ORPHAN, CLOCK KEEPER, AND THIEF, Hugo lives in the walls of a busy Paris train station, where his survival depends on secrets and anonymity. But when his world suddenly interlocks with an eccentric, bookish girl and a bitter old man who runs a toy booth in the station, Hugo's undercover life, and his most precious secret, are put in jeopardy. A ...
ORPHAN, CLOCK KEEPER, AND THIEF, Hugo lives in the walls of a busy Paris train station, where his survival depends on secrets and anonymity. But when his world suddenly interlocks with an eccentric, bookish girl and a bitter old man who runs a toy booth in the station, Hugo's undercover life, and his most precious secret, are put in jeopardy. A cryptic drawing, a treasured notebook, a stolen key, a mechanical man, and a hidden message from Hugo's dead father form the backbone of this intricate, tender, and spellbinding mystery.
Selznick's book is wonder to fall into. It actually tells the story in both words and pictures. NOT illustrations of the story, but the great pencil drawings ARE the story, for about half the book! If you have seen the film - I believe that the 'look' was directly taken from the wonderful images, themselves. This is a good book for adults and children alike. Highly recommended.
Oct 9, 2014
READ THIS BOOK
In the picturesque town of Paris, we find a young orphan, Hugo Cabret, working at a railway station. Following in the path of his family, he works as a clock master at the station, and he endlessly tinkers with the innerworkings of machines. At the young age of six, he could fix toys, clocks, and anything with gears inside. Now armed with his late father's notebook of scribbles and notes, he intends to take on his biggest project ever... fixing a very special automaton.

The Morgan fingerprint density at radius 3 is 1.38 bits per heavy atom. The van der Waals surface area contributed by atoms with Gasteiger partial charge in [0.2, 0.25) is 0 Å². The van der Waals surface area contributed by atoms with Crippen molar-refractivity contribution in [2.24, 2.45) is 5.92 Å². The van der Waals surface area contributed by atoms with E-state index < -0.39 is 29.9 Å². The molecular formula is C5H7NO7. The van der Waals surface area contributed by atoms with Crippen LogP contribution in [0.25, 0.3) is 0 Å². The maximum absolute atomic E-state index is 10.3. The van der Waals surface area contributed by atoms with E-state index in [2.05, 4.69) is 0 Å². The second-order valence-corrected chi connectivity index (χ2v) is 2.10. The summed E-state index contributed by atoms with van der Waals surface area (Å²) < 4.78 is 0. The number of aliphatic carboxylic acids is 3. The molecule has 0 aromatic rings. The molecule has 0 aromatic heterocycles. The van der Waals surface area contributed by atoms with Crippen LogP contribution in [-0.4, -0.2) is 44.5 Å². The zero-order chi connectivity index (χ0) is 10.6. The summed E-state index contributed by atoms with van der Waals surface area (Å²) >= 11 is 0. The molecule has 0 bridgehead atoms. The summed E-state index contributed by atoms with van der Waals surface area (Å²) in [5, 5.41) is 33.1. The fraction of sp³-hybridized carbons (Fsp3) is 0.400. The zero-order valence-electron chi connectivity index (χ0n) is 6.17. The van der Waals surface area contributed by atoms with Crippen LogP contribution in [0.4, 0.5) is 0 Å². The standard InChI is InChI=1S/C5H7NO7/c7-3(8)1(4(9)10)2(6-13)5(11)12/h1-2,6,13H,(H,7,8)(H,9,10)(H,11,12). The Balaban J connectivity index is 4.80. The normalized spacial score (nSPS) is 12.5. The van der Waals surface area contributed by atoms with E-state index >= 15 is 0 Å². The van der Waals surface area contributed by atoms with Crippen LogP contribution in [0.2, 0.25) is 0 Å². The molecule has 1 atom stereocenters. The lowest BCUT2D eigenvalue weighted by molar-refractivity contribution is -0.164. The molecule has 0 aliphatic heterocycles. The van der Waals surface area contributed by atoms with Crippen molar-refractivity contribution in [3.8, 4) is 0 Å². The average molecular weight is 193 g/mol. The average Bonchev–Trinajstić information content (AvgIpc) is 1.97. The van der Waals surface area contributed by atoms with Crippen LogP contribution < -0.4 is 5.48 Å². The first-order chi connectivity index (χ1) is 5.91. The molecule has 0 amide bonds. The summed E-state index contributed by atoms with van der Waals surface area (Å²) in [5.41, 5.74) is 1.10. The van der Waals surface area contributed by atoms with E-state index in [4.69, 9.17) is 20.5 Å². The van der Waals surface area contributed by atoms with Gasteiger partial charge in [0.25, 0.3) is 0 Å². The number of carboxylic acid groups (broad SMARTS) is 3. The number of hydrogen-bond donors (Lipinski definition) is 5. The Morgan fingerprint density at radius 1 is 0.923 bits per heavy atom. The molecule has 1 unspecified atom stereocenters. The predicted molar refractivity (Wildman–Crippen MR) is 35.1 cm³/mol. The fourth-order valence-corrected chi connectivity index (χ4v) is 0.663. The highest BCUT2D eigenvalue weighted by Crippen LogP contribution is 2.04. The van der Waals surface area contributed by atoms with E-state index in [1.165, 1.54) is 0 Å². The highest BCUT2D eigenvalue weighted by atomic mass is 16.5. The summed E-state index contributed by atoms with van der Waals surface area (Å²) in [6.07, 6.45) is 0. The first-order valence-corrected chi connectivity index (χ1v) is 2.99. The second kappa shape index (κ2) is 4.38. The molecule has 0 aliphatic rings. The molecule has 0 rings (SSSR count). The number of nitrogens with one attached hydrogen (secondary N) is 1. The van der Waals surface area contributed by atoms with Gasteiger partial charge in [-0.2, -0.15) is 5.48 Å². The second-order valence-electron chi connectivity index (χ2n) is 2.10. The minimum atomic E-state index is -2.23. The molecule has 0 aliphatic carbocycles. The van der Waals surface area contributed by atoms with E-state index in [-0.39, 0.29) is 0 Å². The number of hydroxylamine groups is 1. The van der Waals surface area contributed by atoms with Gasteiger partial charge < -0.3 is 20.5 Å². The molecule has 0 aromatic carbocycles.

As Hugo struggles to survive on his own, trying to remain unseen while keeping the railway's clocks ticking, an old toymaker, whose booth is nearby, intervenes -- he and his god-daughter, Isabelle. And the very thing that Hugo needs the most is stolen from him. On his search to take it back, he and his new friend uncover a secret, long since buried, that will capture and warm the hearts of many.
In the age of black-and-white movies, film reels, train whistles, wind-up clocks, and other special trinkets and gadgets of long ago... you'll discover wonderment right alongside Hugo Cabret.
READ THIS BOOK.
(By the by, the audiobook version is of fantastic quality. It has extra sound effects that add so much character to the listening of the book.)
Jan 13, 2012
Different take on the typical
Somewhat predictably typical children's story that portrays an abandoned talented child versus the world of the obtuse, sometimes abusive and misguided adult of the past century, but who eventually comprehend the scope of the child's situation and a happy ending ensues. Part of the story is in pictures, which makes it nice for children and unusual that it is in black and white very good pencil drawings.
Mar 11, 2010